While my dad devoured my grandmother's vegetables, I inhaled her flowers. There are different kinds of hunger. I was a skinny kid, never ate much. But her flowers filled a thousand hungry places in my soul.

My farm chores were few, but vital. I'd help my dad with the milking by holding the cow's tail so it didn't swat him in the face; scatter feed for the chickens and collect the eggs; dry the dishes for my grandmother and stand on my toes to put them away.

When my chores were done, I was free to roam the mountain singing songs, keeping an eye out for snakes and gathering an armload of blooms — both those she had planted and those that were, as she said, planted by the hand of G0D: wild azaleas and rhododendron, violets and pansies, Morning Glories that twined around fence posts in the pasture, Queen Anne's Lace that grew in clumps by the road.

I also collected chiggers and ticks and other vermin that dug into my flesh and made me scratch like a flea-bitten hound.

My grandmother would dab liniment on the bites and say, "Beauty has a price. I hope it was worth it."

"Yes, ma'am," I'd say, "it was." Then I'd scratch some more.

I loved gathering flowers on my own. But what I loved best was gathering them with her.

We'd hike for miles. She'd point to plants and rocks and birds and clouds while I trotted along behind her like a sponge with legs, trying to soak it all up.

At the end of the day, we'd sort the gatherings and choose our favorites to make bouquets: One for the living room, one for the kitchen and one each for our nightstands, hers and mine.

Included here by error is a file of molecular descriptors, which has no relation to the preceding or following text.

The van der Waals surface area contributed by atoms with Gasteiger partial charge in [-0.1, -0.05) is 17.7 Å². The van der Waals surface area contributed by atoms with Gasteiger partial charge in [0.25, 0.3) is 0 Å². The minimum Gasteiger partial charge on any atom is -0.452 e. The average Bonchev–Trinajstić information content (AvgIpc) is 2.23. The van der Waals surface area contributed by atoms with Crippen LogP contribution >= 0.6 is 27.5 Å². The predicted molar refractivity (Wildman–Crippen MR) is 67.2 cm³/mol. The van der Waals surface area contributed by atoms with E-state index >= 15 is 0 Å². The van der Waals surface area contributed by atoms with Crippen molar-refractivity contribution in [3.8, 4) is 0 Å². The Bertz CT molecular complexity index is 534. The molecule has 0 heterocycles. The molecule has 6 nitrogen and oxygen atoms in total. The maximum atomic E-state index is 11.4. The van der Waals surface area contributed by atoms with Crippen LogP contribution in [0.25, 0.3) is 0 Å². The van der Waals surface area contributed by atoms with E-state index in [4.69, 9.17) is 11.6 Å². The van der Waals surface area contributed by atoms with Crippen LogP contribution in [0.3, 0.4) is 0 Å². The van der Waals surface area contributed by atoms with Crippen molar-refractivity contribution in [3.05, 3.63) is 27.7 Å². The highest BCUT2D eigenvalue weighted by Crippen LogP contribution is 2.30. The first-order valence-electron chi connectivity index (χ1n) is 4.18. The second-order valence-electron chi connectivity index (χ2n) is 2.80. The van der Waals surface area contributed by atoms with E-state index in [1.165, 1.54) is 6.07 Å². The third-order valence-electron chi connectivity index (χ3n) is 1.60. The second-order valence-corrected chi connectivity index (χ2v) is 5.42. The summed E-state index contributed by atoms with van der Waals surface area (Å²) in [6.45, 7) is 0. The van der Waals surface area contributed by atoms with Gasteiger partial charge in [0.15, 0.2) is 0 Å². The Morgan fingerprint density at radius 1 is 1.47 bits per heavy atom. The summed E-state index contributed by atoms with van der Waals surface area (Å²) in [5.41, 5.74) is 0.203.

My dad said his room was too small for flowers, but I'd fill a Coke bottle to place by his bed.

Even then, as a child, I knew what I needed most from my grandmother was not her flowers, but her time.

She's been gone for years, but still sometimes, when I reach down to pick a bloom or pull a weed, I see her hand, not mine.

I thought I'd grow up to be a gardener just like her. When my kids were small, I planted bulbs that got eaten by gophers. And pansies that got eaten by deer. And a whole lot of other stuff that just plain died. Finally, I gave up. I told myself, someday, when my children had children, I'd be a gardening grandma.

Then the grandbabies started showing up, and I discovered I'd much rather chase after them than go digging in the dirt.

The truth is, I'm no gardener. I spend more time pulling bags through an airport than weeds from a garden. I love watching things grow and bloom. But I'm a picker, not a planter.

I differ from my grandmother in lots of ways, but this: I will always carry within me a heart she grafted from her own.

I don't need to plant a garden. My flowers are in bloom. Randy is a Tiger Lily. Henry is Morning Glory. Wiley is a Sweet Pea. Charlotte is Queen Anne's Lace.

I wish you could see them.

They delight and exhaust and complete me with a kind of beauty that is worth any price.

All I need to do is tend them with time, water them with love, and hope that someday, when they hold their first grandchild, they just might see my hand.